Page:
Streaming VOD Movie of the 2nd Week of 2020 : MANDY Shudder Amazon Prime


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MANDY (2018)– Finally catching this 2018 released film courtesy of SHUDDER. And I have to say… stunning. A lurid and at times lucid nightmarish primary color tinged, cosmic fueled descent into the Maelstrom; a revenge flick that goes to damnation and beyond. Panos Cosmatos has created a singular vision of the places that wait beyond our reason, places horrid , and awe-inspiring, and unrelenting. And all we must offer up… is everything.

A stunning film by Cosmatos, fueled by a great score by (I have just found out) the late and uber talented Johann Johannsson (composer of one of the best scores of recent memory, SICARIO… he will be missed), and powered by transformative performances by all; but particularly by Nicholas Cage, who takes us into the maelstrom with him, into hearts of darkness.

Nicolas Cage has really been taking some rough roles, brutal roles recently. That will take much out of any actor, and he does it again here, but going further than anyone should have to, into places dark and demanding. And it is so great to see the legendary Bill Duke in a film, he just raises the bar of everything he is in, and does so here. Panos Cosmatos (the son of George Cosmatos who directed one of my favorite films, TOMBSTONE, also an iconic film, with revenge, pushing the wrong man too far, at its core conceit)  with only his second film, the first the equally magical realism imbued BEYOND THE BLACK RAINBOW, has cemented himself for me, as a director to seek out, and to purchase his films when available.

And Kudos to producers Elijah Wood and Daniel Noah for helping champion these criminally underused (and in one case, seemingly blacklisted) visionaries, and working with them to get their films out to a wider audience again. MANDY is very much a gift, from a filmmaker who we have not heard from since 2010. Also very much looking forward to their collaboration with Richard Stanley.

Final thoughts on MANDY… Hypnotic and an experience, that is… compellingly watchable and re-watchable. It is a rabbit hole, and will suck you in. Highly recommended!

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When you have viewed it courtesy of streaming, ‘tried before you buy’ so to speak, and are as impressed as I am, then I suggest buying on Bluray. However I would hold out until they release a steel-book or digi-book with special features to include commentary. The Bluray on the market now lacks any commentary or really notable special features, which I think is a big misstep, to release a bare-bones disc. These days I do not buy a disc, unless it is loaded with special feature to include a commentary track.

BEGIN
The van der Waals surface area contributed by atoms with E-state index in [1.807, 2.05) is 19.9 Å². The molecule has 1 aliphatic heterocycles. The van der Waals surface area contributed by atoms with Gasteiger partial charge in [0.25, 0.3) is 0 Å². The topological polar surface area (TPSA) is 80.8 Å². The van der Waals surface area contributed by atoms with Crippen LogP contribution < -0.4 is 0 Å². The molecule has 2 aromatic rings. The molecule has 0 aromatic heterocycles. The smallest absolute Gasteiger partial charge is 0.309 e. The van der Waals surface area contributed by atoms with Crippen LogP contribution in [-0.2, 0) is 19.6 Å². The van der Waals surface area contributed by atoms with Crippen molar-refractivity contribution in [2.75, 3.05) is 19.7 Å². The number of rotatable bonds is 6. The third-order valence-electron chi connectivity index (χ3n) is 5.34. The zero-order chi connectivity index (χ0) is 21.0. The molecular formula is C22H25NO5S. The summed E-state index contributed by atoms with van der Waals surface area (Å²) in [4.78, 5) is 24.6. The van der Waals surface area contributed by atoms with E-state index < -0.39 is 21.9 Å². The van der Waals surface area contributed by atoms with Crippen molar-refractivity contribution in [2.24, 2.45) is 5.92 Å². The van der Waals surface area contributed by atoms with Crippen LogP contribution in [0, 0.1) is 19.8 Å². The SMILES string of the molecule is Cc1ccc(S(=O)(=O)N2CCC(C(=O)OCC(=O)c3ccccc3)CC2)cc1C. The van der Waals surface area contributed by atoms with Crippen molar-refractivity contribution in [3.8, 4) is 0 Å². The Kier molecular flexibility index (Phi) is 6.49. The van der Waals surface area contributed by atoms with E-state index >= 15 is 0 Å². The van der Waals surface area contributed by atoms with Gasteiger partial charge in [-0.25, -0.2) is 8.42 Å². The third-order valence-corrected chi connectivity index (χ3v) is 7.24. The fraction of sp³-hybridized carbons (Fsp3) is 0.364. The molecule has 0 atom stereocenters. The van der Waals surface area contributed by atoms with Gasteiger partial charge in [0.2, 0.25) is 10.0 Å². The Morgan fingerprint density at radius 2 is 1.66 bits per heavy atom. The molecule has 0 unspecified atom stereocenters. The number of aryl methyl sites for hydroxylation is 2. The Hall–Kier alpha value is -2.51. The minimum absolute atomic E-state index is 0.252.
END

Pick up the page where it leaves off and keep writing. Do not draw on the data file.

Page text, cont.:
In the age of streaming you really need to step up your game with the special features to make the Bluray worth it. Here’s hoping a full fledged disk will be released soon, this film deserves it.


TOMBSTONE and John Sturges

I love the film TOMBSTONE. A lot of people will bring up UNFORGIVEN and OPEN RANGE (both phenomenal movies) as the best western made in the last quarter of a century. They’d be wrong. Here in this operatic retelling of the Wyatt Earp legend, a troubled production and warring behind scene forces manages to somehow gel into a film that is far more than the sum of its parts. All hands, particularly Kurt Russell and Val Kilmer turning in career defining performances, in a film that is at once action, drama, romance, and definitive western.

But this film for all its power and all its greatness, owes its beats, to John Sturges and his two great Earp Movies of an earlier age. GUNFIGHT AT THE OK CORRAL and THE HOUR OF THE GUN.

The first, GUNFIGHT AT THE OK CORRAL (starring Burt Lancaster and Kirk Douglas) being the superior movie. Being all around stronger than its sibling HOUR OF THE GUN.

GUNFIGHT offers better pacing, great direction, stirring score by the legendary Dimitri Tiomkin, and two great actors ripping the screen apart (particularly Kirk Douglas in an endlessly re-watchable performance). HOUR is the joyless, more accurate follow-up, grim and mirthless and overlong. A sprawling, languid tale of vengeance that stars James Garner of ROCKFORD FILES fame. Garner is too one note in this film to be likable, but a compelling storyline nonetheless… familiar to anyone who has watched TOMBSTONE… carries the film through.

TOMBSTONE mixes the two Sturges films and tightens them, strengthens them, to produce a film superior to its inspirations, and exceeding all expectations.

John Sturges… one of the great directors of westerns (from great unknowns such as THE WALKING HILLS to universally acclaimed films such as THE MAGNIFICENT SEVEN), understood the morally ambiguous nature of human existence, the morally complex nature, and was one of the first directors working in the black and white field of westerns, to explore the grey, ala Anthony Mann, while still maintaining a sense of the mythic and larger than life, ala John Ford. His films possessed a unique duality, a sensibility that very much informs the best of films made today.

TOMBSTONE being one of those best. And in celebrating TOMBSTONE it is also a celebration of the direction and films of John Sturges.